The COVID-19 is a health hazard of global proportion and also a wake-up call to unprepared policy makers who have been faced by unprecedented circumstances.
Notwithstanding the enormous investment in research and in international organisations, humanity has been caught on the wrong foot when faced by such a deadly enemy. While health care systems have had to increase their capacity overnight, other systems including education and training had to switch to remote work with all its challenges and opportunities.
This conference will bring together practitioners’ members of EfVET and other stakeholders to share their experiences in the face of COVID-19 and the impact on educational institutions focused on Vocational Education and Training.
- Online teaching and learning: problems and advantages
- Online learning: financial burden
- Impacts and consequences of COVID-19
- Other issues: Data protection and protection and health of workers
Online teaching and learning has had its problems and its advantages. Many have experienced difficulty in making sure that the class meets at a particular time, on a given platform and with the same state-of-mind that normally takes place when people meet face-to-face. Accessing a platform, downloading material, sharing texts and interacting is not the same as when a normal classroom or lecture room is being used. What will be the impact of such a change in the mode of operation? Will technology prove to be more effective than human being parting knowledge, skills and competences or the reverse? How can teachers partner with technology and remain in command of the learning process? Will social distancing in education and training trigger a new generation of work-based learning? Which digital solutions should be adopted by VET Providers to face the challenges of new learning scenario? How online education can smoothly complement and integrate with classroom and work-based learning?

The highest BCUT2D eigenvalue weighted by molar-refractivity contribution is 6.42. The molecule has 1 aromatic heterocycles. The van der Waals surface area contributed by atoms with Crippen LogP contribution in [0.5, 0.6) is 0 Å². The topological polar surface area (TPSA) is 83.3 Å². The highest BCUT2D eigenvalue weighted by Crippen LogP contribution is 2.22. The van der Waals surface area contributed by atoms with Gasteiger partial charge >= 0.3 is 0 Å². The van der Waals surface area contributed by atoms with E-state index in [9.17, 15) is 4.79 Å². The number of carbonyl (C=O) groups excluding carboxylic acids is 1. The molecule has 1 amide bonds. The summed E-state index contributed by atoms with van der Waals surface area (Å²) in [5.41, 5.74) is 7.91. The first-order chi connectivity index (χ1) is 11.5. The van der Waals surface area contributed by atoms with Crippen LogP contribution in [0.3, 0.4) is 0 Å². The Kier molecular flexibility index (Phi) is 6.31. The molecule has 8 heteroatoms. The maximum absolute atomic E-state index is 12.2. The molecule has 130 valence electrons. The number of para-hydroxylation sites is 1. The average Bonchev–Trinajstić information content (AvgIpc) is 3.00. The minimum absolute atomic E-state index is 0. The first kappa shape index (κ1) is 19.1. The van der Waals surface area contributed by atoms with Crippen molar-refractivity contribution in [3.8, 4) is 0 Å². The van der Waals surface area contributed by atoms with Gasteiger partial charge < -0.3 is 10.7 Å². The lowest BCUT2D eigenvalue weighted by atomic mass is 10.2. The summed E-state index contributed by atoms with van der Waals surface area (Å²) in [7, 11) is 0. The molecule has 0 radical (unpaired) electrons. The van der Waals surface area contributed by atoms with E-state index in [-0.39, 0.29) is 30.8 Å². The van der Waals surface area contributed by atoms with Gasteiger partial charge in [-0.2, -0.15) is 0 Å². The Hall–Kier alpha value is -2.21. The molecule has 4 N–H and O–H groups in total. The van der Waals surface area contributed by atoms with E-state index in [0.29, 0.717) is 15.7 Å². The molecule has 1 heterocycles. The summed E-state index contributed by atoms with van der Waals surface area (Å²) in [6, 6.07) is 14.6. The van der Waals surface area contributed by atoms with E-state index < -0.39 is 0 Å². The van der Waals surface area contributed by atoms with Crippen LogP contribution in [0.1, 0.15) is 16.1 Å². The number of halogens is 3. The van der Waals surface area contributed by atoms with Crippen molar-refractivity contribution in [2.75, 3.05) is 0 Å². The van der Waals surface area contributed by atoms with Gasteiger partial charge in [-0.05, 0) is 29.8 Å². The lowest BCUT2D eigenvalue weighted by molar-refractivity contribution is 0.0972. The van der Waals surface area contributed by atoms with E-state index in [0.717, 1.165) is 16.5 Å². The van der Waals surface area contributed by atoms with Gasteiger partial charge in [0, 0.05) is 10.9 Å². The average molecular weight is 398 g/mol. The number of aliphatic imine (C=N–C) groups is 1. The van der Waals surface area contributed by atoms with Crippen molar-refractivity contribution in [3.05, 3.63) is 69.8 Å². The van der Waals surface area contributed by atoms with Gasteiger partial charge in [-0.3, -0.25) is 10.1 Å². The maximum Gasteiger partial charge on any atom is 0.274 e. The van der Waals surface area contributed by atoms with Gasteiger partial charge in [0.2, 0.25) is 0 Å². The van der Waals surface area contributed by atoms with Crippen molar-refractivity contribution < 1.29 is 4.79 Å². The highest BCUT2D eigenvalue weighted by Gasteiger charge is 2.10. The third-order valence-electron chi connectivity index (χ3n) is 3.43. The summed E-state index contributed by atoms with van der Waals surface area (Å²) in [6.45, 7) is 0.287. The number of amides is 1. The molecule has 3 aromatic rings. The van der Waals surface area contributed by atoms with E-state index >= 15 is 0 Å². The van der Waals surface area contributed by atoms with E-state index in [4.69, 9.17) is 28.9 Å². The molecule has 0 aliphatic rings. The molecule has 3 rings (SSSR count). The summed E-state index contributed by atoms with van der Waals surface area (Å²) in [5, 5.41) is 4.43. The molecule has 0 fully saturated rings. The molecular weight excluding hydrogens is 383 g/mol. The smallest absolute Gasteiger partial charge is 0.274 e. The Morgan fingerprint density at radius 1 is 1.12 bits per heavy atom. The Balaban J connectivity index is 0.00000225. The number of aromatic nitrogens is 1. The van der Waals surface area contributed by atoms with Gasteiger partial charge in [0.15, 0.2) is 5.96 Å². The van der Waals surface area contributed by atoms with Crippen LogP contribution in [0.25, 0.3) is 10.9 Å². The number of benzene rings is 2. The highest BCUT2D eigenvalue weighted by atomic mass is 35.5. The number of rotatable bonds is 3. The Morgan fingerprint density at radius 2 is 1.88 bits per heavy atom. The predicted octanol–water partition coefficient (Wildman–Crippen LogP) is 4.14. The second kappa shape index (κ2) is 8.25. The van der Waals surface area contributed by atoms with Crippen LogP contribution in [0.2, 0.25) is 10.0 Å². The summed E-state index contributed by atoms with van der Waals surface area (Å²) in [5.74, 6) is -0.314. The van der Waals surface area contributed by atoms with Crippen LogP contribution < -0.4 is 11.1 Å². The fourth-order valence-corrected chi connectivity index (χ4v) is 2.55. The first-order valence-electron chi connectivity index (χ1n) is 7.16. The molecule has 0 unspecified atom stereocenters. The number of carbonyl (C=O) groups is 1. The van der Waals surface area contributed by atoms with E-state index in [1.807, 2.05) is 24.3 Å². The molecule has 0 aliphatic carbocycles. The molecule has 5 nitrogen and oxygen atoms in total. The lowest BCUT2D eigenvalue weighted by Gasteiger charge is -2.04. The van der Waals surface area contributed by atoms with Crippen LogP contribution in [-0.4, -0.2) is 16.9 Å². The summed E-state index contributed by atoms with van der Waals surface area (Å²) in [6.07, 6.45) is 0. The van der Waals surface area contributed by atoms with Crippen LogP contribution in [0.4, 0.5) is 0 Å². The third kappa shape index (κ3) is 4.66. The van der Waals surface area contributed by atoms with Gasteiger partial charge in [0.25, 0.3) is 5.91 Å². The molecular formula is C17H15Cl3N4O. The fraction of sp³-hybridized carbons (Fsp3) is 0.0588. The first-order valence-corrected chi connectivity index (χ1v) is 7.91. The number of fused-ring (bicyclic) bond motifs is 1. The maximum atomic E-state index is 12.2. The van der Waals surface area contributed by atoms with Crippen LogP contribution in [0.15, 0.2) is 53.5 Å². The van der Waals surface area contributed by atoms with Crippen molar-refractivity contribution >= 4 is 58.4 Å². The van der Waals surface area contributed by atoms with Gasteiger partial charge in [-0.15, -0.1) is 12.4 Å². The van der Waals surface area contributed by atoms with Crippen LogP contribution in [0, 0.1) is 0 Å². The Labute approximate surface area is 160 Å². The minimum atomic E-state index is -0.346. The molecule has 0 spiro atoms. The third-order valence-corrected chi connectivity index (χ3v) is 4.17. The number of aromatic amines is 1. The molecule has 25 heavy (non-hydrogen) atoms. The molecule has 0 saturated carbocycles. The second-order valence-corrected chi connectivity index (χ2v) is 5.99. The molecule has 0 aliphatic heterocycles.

Online learning also carries a financial burden which many countries were not prepared to cover to the extents that it required. Delays in the provision of learning slots and material has been experienced in many countries. Postponement of European projects, meetings and conferences, the halt in mobility programmes will certainly have an impact on the way we view European cooperation in the future.
What will happen now that European projects, particularly those supported by the ERASMUS+ programme, will face when Europe gets back to its “new normal” mode of living? How will this change in programmes impact students, teachers and the academic year which will start in a few months’ time? How will the restrictions on the entry and exit of citizens of any origin affect internationalisation of education and training? And also, how can we have a totally new organisation with the same old financial budget and rules? Are these worlds connected or parallel?
Coupled with these challenging impacts of COVID-19 on education and training is the issue of economic recession which inevitably will bring a new wave of unemployment and the need for re-skilling and up-skilling of workers of all ages. Is this an opportunity to invest seriously in promoting Vocational Education and Training among the wider spectrum of a country’s workforce? Will businesses invest in E&T during times of recession or will they distance themselves from providing opportunities for work-based learning including apprenticeships until they recoup their momentum prior to COVID-19? Will international organisations and governments increase or decrease budgets for education and training when it is most needed in times of recession?
Data protection issues are also in agenda, with some experiences being quite intrusive in the lives of citizens and with schools and business having to deal with a whole new world of organisation and digital rules that, until now, were enough. If the data is the new fuel, many questions and restrictions will pose severely from now on.